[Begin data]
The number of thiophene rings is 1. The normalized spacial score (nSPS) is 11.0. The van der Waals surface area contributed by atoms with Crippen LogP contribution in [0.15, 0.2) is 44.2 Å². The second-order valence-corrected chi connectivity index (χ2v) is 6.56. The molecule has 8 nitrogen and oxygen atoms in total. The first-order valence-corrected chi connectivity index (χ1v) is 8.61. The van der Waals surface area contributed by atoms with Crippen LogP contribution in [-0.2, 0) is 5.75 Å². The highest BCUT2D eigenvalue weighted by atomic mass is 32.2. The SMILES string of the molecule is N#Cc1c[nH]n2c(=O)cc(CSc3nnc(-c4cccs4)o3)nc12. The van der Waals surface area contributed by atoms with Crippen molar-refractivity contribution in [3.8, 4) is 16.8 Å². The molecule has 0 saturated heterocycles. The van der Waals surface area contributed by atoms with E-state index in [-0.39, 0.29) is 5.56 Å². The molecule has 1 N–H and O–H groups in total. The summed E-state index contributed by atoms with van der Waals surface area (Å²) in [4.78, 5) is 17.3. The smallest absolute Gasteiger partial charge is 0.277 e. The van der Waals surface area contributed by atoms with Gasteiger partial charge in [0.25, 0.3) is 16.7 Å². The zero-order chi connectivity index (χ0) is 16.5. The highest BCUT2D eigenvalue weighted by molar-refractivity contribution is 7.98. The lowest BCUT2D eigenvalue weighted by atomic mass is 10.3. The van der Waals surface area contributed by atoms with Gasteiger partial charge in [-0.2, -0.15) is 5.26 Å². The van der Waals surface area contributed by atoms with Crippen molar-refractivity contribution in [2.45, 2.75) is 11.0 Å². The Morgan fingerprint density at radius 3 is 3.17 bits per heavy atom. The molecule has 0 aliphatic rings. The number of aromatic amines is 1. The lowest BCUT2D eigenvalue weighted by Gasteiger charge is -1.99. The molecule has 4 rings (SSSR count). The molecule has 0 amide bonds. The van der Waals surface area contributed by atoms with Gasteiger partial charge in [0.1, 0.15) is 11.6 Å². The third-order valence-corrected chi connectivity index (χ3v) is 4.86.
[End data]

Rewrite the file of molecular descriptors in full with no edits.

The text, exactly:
The number of thiophene rings is 1. The normalized spacial score (nSPS) is 11.0. The van der Waals surface area contributed by atoms with Crippen LogP contribution in [0.15, 0.2) is 44.2 Å². The second-order valence-corrected chi connectivity index (χ2v) is 6.56. The molecule has 8 nitrogen and oxygen atoms in total. The first-order valence-corrected chi connectivity index (χ1v) is 8.61. The van der Waals surface area contributed by atoms with Crippen LogP contribution in [-0.2, 0) is 5.75 Å². The highest BCUT2D eigenvalue weighted by atomic mass is 32.2. The SMILES string of the molecule is N#Cc1c[nH]n2c(=O)cc(CSc3nnc(-c4cccs4)o3)nc12. The van der Waals surface area contributed by atoms with Crippen molar-refractivity contribution in [3.8, 4) is 16.8 Å². The molecule has 0 saturated heterocycles. The van der Waals surface area contributed by atoms with E-state index in [-0.39, 0.29) is 5.56 Å². The molecule has 1 N–H and O–H groups in total. The summed E-state index contributed by atoms with van der Waals surface area (Å²) in [4.78, 5) is 17.3. The smallest absolute Gasteiger partial charge is 0.277 e. The van der Waals surface area contributed by atoms with Gasteiger partial charge in [0.25, 0.3) is 16.7 Å². The zero-order chi connectivity index (χ0) is 16.5. The highest BCUT2D eigenvalue weighted by molar-refractivity contribution is 7.98. The lowest BCUT2D eigenvalue weighted by atomic mass is 10.3. The van der Waals surface area contributed by atoms with Gasteiger partial charge in [-0.2, -0.15) is 5.26 Å². The van der Waals surface area contributed by atoms with Crippen molar-refractivity contribution in [2.45, 2.75) is 11.0 Å². The Morgan fingerprint density at radius 3 is 3.17 bits per heavy atom. The molecule has 0 aliphatic rings. The number of aromatic amines is 1. The lowest BCUT2D eigenvalue weighted by Gasteiger charge is -1.99. The molecule has 4 rings (SSSR count). The molecule has 0 amide bonds. The van der Waals surface area contributed by atoms with Gasteiger partial charge in [0.1, 0.15) is 11.6 Å². The third-order valence-corrected chi connectivity index (χ3v) is 4.86.